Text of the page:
In Murray’s Transport NSW Pty Ltd v CGU Insurance Limited  SASFC 100 (Murray’s Case), CGU was unsuccessful in resisting direct action by Mr Murray, the Plaintiff/Appellant pursuant to section 51 of the Insurance Contracts Act 1984 (Cth) (ICA). CGU was unable to prove on the balance of probabilities that its insured driver’s act of colliding into an oncoming truck was an act of suicide and therefore, fell under a deliberate conduct exclusion (Exclusion) under CGU’s policy of insurance (Policy) with its Insured, Mr McFarlane.
On 16 June 2008, Mr McFarlane was killed after driving his Jaguar motor vehicle into Mr Murray’s oncoming truck.
Mr Murray made a direct claim against CGU pursuant to section 51 of the ICA, which grants a direct cause of action to a third party (such as Mr Murray) against an insurer (such as CGU) if, amongst other matters, the policy responds to that liability.
There was no direct evidence as to whether Mr McFarlane drove into Mr Murray’s truck intentionally and accordingly, whether the Exclusion would have applied. However, the trial judge inferred from the facts (ie: the Mr McFarlane was a bankrupt and fraudster operating a Ponzi scheme) that Mr McFarlane had intentionally caused the collision and accordingly, no cover was available under the Policy because of the Exclusion. This defeated Mr Murray’s section 51 claim at first instance.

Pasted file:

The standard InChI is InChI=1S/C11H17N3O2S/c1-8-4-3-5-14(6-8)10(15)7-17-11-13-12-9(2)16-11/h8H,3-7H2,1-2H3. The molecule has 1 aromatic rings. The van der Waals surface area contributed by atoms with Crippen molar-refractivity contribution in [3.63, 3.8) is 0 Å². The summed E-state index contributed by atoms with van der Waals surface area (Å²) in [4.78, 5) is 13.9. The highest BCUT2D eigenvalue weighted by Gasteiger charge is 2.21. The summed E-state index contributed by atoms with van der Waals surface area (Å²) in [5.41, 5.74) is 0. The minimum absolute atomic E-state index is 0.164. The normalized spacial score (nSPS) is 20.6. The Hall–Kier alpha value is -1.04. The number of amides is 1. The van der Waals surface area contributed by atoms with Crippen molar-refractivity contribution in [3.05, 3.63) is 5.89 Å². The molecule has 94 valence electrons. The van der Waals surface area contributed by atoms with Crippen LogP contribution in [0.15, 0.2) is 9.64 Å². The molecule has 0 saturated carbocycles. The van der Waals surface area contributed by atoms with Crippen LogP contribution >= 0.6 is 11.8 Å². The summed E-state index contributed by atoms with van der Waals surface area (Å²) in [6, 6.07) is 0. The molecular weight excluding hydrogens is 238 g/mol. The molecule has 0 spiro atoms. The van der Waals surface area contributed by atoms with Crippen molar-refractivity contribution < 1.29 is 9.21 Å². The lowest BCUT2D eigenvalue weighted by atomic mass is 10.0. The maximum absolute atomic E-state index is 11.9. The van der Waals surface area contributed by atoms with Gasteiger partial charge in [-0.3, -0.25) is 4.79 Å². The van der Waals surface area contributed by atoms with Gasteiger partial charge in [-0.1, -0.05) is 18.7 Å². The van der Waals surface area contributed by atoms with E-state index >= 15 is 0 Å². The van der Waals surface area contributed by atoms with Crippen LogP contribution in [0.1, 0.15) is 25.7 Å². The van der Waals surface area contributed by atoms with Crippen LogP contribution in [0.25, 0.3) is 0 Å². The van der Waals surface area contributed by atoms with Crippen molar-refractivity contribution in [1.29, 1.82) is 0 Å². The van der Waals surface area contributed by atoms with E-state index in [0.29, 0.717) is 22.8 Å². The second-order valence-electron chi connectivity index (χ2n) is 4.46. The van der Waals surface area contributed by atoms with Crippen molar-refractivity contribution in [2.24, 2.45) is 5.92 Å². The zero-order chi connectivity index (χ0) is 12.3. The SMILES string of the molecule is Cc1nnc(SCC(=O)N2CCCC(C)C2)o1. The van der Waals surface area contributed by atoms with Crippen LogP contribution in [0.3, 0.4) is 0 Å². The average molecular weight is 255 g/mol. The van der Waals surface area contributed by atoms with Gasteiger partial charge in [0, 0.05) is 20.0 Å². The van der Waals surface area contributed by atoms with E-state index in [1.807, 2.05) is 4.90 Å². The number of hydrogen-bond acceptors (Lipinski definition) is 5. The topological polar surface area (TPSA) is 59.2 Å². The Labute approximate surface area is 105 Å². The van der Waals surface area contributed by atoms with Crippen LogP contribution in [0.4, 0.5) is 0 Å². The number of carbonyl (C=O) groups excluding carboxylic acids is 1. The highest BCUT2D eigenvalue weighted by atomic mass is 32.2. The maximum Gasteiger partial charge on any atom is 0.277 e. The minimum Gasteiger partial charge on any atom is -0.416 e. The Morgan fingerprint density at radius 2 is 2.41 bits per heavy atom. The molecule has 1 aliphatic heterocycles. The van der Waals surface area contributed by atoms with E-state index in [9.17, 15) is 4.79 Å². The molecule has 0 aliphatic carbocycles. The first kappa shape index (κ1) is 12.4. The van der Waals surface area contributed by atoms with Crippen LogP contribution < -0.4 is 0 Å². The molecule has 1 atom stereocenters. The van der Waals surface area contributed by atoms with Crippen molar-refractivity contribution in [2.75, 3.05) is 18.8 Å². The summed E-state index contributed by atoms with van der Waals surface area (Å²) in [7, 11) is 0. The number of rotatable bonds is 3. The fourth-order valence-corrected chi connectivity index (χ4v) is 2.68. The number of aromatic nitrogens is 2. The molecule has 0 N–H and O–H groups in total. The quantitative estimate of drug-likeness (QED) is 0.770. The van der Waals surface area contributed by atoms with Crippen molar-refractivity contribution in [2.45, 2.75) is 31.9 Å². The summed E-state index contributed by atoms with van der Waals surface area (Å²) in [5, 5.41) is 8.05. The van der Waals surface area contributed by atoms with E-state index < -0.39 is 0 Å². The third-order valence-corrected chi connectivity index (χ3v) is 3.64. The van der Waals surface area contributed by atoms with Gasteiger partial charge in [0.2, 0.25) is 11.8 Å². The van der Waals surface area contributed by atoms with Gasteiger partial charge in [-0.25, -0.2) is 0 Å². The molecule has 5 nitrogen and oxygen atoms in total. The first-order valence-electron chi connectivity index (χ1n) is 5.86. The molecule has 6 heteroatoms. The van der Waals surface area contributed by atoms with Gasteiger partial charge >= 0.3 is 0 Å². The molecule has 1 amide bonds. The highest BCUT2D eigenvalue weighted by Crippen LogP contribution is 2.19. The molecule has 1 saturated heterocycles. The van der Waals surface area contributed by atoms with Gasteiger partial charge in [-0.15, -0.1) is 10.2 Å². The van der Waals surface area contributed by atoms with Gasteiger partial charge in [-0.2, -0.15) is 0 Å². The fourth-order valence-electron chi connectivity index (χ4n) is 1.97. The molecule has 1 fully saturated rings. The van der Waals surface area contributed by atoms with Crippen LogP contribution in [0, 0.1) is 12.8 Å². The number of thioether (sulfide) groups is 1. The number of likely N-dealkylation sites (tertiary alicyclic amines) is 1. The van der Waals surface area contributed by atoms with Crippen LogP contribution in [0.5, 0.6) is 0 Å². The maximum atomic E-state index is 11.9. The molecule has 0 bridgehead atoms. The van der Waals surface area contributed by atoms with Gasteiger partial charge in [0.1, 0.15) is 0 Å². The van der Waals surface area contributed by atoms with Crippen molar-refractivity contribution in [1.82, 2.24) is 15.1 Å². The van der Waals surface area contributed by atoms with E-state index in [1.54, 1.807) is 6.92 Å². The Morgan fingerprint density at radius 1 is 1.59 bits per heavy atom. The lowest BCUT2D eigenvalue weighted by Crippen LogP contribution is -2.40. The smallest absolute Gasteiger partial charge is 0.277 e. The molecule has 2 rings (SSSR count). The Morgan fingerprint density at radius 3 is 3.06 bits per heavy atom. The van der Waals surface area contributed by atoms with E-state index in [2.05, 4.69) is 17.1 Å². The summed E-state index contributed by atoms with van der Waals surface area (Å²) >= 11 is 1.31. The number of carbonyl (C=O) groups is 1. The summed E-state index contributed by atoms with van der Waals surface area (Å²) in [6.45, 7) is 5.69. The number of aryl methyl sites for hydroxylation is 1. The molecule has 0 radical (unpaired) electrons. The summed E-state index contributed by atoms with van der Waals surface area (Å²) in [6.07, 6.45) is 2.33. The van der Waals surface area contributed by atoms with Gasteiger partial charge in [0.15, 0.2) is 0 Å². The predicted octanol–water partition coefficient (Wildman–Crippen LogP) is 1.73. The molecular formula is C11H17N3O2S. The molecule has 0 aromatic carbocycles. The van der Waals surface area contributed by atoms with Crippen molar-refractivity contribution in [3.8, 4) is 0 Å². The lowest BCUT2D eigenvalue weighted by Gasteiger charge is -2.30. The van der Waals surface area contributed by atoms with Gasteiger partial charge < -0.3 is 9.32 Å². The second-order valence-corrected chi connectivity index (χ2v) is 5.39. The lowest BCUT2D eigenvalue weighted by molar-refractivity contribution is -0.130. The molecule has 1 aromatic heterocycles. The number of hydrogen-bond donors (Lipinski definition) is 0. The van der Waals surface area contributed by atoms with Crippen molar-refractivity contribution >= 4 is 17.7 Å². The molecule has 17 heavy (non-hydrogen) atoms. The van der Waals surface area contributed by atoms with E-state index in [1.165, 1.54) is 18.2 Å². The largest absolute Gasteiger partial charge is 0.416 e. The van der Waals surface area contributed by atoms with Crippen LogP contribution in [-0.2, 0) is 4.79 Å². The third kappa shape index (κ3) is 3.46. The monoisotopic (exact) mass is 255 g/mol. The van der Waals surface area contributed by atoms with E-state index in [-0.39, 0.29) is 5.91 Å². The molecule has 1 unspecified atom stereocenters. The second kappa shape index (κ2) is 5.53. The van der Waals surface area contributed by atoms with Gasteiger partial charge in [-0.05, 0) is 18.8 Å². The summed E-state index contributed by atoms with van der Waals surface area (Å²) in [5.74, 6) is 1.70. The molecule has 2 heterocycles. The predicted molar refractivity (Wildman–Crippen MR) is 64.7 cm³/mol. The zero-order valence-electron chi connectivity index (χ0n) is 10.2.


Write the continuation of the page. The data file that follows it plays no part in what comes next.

Mr Murray appealed the trial judge’s decision to the Full Court of the Supreme Court (FCSC). The FCSC found in favour of Mr Murray, deciding that the Policy responded to the claim and that there was insufficient evidence to determine whether the collision was deliberate and fell within the Exclusion. The FCSC found that to prove a case on the balance of probabilities, there must be more than competing inferences such that the choice between them is a mere matter of conjecture.
Murray’s Case reinforces the position that while the plaintiff carries the onus of proving circumstances fall within the scope of an insuring clause, the defendant insurer bears the onus of establishing the operation of exclusions. The standard to which an insurer must establish the operation of an exclusion is to the balance of probabilities, but that will be difficult in circumstances where the only evidence available is competing inferences.